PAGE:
When comparing Oracle MySQL HeatWave with other cloud data warehousing or "data lakehouse" platforms, there are still differences with regard to integration of AutoML or other machine learning services, and there isn't any capability for running Spark natively. That said, the initial target is organizations seeking to consolidate their MySQL instances and expanding them to analytics. We could see such features coming to HeatWave down the road.

HeatWave's machine learning -driven Autopilot features naturally invite comparisons with Oracle Autonomous Database. But each serves a very different audience. Built on Exadata, the Autonomous Database is intended as an enterprise consolidation platform for Oracle instances that can hit the petabyte range. As noted above, MySQL databases are typically much smaller, tend to be run at department level, with customers who are looking for low cost. In most organizations, there might be dozens, if not hundreds or more MySQL departmental databases floating around. That's the sweet spot that Oracle is targeting with the MySQL Database Service with HeatWave.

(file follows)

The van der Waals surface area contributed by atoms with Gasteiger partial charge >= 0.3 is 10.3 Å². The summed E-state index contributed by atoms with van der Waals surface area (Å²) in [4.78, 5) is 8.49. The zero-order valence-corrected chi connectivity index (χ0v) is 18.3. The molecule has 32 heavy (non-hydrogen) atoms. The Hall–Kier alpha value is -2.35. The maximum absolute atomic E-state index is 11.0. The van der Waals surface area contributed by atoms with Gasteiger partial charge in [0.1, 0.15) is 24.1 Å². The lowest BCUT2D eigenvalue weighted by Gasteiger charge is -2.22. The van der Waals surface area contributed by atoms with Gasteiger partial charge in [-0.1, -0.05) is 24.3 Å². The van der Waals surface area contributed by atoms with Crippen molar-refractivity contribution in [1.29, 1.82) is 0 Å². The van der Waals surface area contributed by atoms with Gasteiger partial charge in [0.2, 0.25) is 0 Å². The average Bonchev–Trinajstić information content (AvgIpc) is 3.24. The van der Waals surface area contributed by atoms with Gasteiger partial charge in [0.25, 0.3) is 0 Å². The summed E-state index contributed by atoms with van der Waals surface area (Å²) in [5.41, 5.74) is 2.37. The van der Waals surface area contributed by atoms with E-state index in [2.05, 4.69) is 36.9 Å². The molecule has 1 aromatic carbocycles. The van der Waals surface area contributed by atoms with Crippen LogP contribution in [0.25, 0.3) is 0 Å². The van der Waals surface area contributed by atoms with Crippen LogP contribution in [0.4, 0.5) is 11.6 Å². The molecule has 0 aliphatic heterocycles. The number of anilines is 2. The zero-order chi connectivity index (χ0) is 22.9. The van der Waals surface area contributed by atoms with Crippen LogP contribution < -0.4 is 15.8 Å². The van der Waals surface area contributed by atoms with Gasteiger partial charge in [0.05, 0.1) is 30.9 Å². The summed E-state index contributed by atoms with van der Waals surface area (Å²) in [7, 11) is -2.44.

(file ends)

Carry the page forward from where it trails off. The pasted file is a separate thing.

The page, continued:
As we noted, given that others have beaten Oracle to the starting line with their own vanilla MySQL implementations, Oracle had to do something different. In this release, adding machine learning sends the message to developers that on Oracle Cloud Infrastructure, their MySQL instances should also require less care and feeding and perform better.

Disclosure: Oracle is a dbInsight client.